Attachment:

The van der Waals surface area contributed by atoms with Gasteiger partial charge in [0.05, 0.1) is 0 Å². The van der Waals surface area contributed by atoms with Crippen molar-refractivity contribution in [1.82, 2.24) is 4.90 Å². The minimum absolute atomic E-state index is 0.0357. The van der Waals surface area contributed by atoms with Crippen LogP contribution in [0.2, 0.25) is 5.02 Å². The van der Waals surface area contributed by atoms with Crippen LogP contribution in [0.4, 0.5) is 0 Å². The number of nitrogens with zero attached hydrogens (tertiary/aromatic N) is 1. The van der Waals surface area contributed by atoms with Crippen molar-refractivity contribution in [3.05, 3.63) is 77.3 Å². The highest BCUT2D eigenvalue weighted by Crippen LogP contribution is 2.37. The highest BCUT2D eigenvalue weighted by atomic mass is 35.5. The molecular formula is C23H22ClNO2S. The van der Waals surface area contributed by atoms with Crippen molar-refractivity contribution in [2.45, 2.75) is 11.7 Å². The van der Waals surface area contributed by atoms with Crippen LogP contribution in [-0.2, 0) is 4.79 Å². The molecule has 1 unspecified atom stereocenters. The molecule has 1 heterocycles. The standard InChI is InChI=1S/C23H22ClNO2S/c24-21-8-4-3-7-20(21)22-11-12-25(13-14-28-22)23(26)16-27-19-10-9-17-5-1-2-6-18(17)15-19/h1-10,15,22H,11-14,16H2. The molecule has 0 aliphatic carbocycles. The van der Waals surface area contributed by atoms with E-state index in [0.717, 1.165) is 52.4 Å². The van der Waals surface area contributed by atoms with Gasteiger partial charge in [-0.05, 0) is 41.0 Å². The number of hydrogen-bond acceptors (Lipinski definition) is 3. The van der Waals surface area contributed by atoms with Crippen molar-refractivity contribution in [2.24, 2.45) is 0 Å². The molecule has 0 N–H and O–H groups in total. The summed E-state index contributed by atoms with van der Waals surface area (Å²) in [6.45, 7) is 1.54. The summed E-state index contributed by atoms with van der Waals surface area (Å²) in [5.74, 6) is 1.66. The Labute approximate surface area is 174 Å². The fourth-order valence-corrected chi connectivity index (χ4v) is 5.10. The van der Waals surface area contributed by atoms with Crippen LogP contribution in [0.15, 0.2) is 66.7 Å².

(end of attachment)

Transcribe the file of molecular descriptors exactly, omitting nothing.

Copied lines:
The van der Waals surface area contributed by atoms with Gasteiger partial charge in [0.05, 0.1) is 0 Å². The van der Waals surface area contributed by atoms with Crippen molar-refractivity contribution in [1.82, 2.24) is 4.90 Å². The minimum absolute atomic E-state index is 0.0357. The van der Waals surface area contributed by atoms with Crippen LogP contribution in [0.2, 0.25) is 5.02 Å². The van der Waals surface area contributed by atoms with Crippen LogP contribution in [0.4, 0.5) is 0 Å². The number of nitrogens with zero attached hydrogens (tertiary/aromatic N) is 1. The van der Waals surface area contributed by atoms with Crippen molar-refractivity contribution in [3.05, 3.63) is 77.3 Å². The highest BCUT2D eigenvalue weighted by Crippen LogP contribution is 2.37. The highest BCUT2D eigenvalue weighted by atomic mass is 35.5. The molecular formula is C23H22ClNO2S. The van der Waals surface area contributed by atoms with Crippen molar-refractivity contribution in [2.45, 2.75) is 11.7 Å². The van der Waals surface area contributed by atoms with Crippen LogP contribution in [-0.2, 0) is 4.79 Å². The molecule has 1 unspecified atom stereocenters. The molecule has 1 heterocycles. The standard InChI is InChI=1S/C23H22ClNO2S/c24-21-8-4-3-7-20(21)22-11-12-25(13-14-28-22)23(26)16-27-19-10-9-17-5-1-2-6-18(17)15-19/h1-10,15,22H,11-14,16H2. The molecule has 0 aliphatic carbocycles. The van der Waals surface area contributed by atoms with E-state index in [0.717, 1.165) is 52.4 Å². The van der Waals surface area contributed by atoms with Gasteiger partial charge in [-0.05, 0) is 41.0 Å². The number of hydrogen-bond acceptors (Lipinski definition) is 3. The van der Waals surface area contributed by atoms with Crippen molar-refractivity contribution in [2.24, 2.45) is 0 Å². The molecule has 0 N–H and O–H groups in total. The summed E-state index contributed by atoms with van der Waals surface area (Å²) in [6.45, 7) is 1.54. The summed E-state index contributed by atoms with van der Waals surface area (Å²) in [5.74, 6) is 1.66. The Labute approximate surface area is 174 Å². The fourth-order valence-corrected chi connectivity index (χ4v) is 5.10. The van der Waals surface area contributed by atoms with Crippen LogP contribution in [0.15, 0.2) is 66.7 Å².